Half-faeries were by and large terrified of death, probably because their Sidhe parents were undying. Born with a Sidhe’s magic but a human’s mortality, half-faeries turned into the worst kind of poltergeist. I wouldn’t lie, I’d rather trip over a pair of wannabe witches screwing one another in the dirt than face a poltergeist’s faerie magic.

The ghost gave me an accusing stare. “You’re still alive, but you look… ghostly.”

“I’m a necromancer. Did the uniform not give you a clue?”

Blue light exploded from the ghost’s fingertips, brushing past my cheek and leaving a painful sting in its wake. Oh damn. Necromancy, unlike other types of magic, wasn't designed for use in combat. It was possibly the most impractical magical type in existence, requiring props and incantations and hours of preparation. We didn’t have hours. More like a minute. If the ghost realised he could blast the doors of the warehouse clean off and wrap the city in a blizzard, then we'd be in real trouble. The presence of the weird chalk symbol made me all the more certain this guy hadn’t died here alone.

“Cover for me,” I muttered to Lloyd, and dug in my pocket for my set of necromantic candles.

While Lloyd moved in to block the spirit’s path, I ran backwards out of range, dropping to a crouch and laying out the candles. We’d done the same routine in worse conditions than pitch-black darkness: he distracted the ghost, I laid the trap. But today was different. My gaze kept drifting towards the chalk symbol as I laid down each candle. Dark magic… blood magic.

A whisper traced the back of my neck, a shiver stirring in my blood. Like a faint trace of magic called to something inside me. A part of me long forgotten. 

A part of me I wanted to forget. 

Twelve candles, set in a circle, would give our ghost an express ticket into the afterlife. They remained unlit until my command, after which any ghost trapped between them would be dragged to the other side of the veil, never to bother anyone again.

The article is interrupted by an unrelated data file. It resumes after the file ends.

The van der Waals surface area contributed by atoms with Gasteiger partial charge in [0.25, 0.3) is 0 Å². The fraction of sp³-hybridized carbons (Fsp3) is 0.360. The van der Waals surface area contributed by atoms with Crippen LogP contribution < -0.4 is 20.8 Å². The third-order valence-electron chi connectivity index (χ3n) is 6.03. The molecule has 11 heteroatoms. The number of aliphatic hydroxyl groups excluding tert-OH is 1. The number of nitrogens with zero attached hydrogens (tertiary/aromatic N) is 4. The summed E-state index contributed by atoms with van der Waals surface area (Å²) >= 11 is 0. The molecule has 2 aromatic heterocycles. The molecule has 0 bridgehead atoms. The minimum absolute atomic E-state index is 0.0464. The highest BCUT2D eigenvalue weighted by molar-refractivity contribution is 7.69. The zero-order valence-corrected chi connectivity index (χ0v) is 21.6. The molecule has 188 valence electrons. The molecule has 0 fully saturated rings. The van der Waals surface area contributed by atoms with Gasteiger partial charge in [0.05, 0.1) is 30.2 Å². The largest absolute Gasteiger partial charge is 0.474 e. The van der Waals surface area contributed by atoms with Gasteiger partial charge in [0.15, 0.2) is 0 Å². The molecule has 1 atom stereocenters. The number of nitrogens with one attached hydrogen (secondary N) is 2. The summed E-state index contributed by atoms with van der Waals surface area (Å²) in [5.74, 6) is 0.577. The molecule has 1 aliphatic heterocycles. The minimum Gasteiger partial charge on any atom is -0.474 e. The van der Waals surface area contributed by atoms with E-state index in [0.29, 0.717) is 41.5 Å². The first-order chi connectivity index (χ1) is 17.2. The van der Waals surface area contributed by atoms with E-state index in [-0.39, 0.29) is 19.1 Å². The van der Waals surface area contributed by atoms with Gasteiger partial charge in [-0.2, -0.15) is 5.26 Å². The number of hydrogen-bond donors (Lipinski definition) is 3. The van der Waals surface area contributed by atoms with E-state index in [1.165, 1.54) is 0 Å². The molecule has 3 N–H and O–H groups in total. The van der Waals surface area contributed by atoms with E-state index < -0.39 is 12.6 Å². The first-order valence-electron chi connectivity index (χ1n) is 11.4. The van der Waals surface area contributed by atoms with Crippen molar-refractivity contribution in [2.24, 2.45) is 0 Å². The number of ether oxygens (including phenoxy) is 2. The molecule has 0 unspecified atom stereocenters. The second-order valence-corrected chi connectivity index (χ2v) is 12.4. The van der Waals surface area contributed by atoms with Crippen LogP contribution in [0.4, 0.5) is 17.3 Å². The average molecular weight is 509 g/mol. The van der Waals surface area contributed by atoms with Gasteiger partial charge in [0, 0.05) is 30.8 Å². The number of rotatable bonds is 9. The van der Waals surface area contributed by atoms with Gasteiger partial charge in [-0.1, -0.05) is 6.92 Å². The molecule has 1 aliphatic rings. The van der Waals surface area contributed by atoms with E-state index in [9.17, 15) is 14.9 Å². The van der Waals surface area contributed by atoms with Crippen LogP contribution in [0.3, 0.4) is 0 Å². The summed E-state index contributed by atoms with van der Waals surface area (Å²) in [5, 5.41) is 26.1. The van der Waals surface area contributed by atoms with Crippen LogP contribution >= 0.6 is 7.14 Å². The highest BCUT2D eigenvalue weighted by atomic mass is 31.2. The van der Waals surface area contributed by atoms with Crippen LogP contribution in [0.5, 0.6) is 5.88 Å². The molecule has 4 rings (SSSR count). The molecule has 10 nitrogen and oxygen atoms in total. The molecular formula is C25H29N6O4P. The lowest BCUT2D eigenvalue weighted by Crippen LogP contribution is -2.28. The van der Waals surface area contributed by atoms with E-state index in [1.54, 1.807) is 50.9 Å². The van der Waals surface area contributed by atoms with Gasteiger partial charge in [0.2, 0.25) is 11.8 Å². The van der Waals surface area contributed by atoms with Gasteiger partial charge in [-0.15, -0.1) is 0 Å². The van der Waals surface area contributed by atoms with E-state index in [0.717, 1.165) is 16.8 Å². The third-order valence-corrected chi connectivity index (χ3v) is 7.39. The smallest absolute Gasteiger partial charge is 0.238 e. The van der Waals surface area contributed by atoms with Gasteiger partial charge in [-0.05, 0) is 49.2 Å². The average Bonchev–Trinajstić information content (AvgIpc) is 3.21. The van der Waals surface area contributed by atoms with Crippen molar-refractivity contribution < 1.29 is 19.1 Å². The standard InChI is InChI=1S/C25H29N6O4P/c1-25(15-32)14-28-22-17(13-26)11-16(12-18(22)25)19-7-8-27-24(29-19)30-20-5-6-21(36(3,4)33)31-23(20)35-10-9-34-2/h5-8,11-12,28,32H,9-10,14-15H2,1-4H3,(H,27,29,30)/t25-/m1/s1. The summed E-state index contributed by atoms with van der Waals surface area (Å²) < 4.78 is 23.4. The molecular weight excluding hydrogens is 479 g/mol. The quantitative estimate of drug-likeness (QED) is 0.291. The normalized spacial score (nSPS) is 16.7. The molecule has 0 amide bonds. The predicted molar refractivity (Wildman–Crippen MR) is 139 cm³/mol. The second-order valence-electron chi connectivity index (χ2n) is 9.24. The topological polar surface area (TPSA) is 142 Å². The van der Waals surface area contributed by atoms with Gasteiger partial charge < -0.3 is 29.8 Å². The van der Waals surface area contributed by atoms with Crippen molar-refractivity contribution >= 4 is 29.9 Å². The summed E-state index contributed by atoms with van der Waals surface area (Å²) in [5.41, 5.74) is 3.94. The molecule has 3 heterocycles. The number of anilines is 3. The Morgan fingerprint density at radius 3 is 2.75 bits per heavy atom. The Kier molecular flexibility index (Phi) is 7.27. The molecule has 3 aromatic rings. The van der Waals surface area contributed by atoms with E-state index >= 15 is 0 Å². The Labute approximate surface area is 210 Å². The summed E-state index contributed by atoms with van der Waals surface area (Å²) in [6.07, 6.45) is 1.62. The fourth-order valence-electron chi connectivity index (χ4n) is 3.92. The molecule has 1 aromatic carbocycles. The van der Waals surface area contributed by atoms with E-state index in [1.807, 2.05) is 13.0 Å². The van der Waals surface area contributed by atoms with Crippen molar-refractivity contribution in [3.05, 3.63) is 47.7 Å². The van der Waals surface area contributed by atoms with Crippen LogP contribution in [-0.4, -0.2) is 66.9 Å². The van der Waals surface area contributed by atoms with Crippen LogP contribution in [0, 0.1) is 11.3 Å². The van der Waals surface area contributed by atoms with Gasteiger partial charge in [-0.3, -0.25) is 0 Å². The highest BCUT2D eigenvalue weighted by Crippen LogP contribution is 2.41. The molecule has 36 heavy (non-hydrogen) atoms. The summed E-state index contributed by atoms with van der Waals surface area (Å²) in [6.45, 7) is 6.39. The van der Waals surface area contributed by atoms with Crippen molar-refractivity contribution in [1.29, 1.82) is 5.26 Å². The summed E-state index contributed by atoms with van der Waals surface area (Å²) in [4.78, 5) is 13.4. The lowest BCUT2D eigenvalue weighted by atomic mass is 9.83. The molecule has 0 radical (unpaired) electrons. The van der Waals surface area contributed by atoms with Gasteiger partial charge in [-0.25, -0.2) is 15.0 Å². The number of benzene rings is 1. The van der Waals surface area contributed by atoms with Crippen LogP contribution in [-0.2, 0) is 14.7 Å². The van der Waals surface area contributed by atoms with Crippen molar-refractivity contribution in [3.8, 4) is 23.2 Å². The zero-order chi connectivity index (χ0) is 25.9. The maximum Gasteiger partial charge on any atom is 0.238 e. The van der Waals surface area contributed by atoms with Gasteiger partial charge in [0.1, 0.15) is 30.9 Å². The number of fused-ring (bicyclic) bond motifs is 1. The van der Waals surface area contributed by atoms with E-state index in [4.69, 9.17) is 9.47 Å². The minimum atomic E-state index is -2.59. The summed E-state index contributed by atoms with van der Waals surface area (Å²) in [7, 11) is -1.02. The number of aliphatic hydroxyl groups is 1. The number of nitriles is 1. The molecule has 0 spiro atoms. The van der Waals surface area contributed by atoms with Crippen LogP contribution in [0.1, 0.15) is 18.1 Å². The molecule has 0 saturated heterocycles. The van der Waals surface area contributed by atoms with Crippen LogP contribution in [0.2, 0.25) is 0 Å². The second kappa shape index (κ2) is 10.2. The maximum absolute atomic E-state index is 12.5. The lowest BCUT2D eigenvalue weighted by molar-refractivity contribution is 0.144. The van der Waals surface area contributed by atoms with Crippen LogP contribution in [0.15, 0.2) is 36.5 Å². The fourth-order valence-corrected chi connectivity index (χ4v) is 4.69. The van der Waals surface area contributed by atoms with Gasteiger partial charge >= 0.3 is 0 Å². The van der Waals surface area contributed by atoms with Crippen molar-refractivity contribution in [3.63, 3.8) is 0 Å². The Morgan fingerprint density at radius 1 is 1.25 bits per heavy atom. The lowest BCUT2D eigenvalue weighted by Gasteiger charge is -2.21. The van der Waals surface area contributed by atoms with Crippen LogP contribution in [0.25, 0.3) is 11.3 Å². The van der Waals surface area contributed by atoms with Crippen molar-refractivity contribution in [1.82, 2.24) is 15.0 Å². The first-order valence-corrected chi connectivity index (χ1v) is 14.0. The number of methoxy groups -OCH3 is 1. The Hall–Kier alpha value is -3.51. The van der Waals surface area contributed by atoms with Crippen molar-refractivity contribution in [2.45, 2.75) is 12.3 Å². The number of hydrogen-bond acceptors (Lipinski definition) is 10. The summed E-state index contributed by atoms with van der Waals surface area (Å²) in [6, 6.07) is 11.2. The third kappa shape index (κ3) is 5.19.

I looked up, ready to lure our ghost into the trap—but he wasn’t there.

Lloyd swore. “The bloody ghost vanished.”

“Shit.” I spun around on the spot. “Get back here!”

The candles weren’t lit, so the ghost wouldn’t spot them until it was too late. One small problem: in order to avoid clueing him in, neither of us would be able to expose the candles, either. 

Lloyd stepped to my side. “I suppose it's too much to hope that he hopped over the veil of his own accord?”

“He's a faerie. He wouldn't cross the veil if you paid him.”

“Not much you can pay a ghost,” he said quietly. “Especially one using blood magic.”

“That’s not blood magic,” I said automatically. Lloyd talked a big game about knowing all the deepest and darkest secrets of necromancy, but to most of us, those areas were out of bounds. Even to me, and I was the one entrusted with staffing the archives in the necromancer guild’s library in my free time. Too many necromancers had gone bad to risk that information ending up in the hands of novices.

“Blood, check. Chalk lines, check. Weird herbal concoction, check. If that’s not blood magic, I’m a unicorn.”

“Lloyd,” I hissed. “Get down.”

“The blood magic is on the ground.”

I grabbed the back of his coat. “And the ghost is right above you. Don’t knock over the candles.”

As the ghost descended in a shower of icy snowflakes, I yanked Lloyd to the floor along with me. The ghost’s attack smashed into the place where we’d been standing, stinging the back of my neck. Ow.

Lloyd groaned beneath me. “You’re crushing me.”

“You’re welcome.” I climbed off Lloyd, swearing. I’d dropped my torch, and the light had gone out. “Get out here, you cowardly little shit.”

The ghost flung another handful of magic across the floor. I dodged, then dropped into a fighting stance. I might not have the range of fancy tricks a faerie did, but if he wanted to thwack me with necromantic magic, I’d return the favour.

“Come and hit me,” I said, my voice ringing in the darkness. “I’m wearing iron.”

“That’s not going to work,” Lloyd hissed in my ear. “If it was, I’d have thrown my spell at him.”

I twisted to stare at him. “Since when did you even have an iron charm?”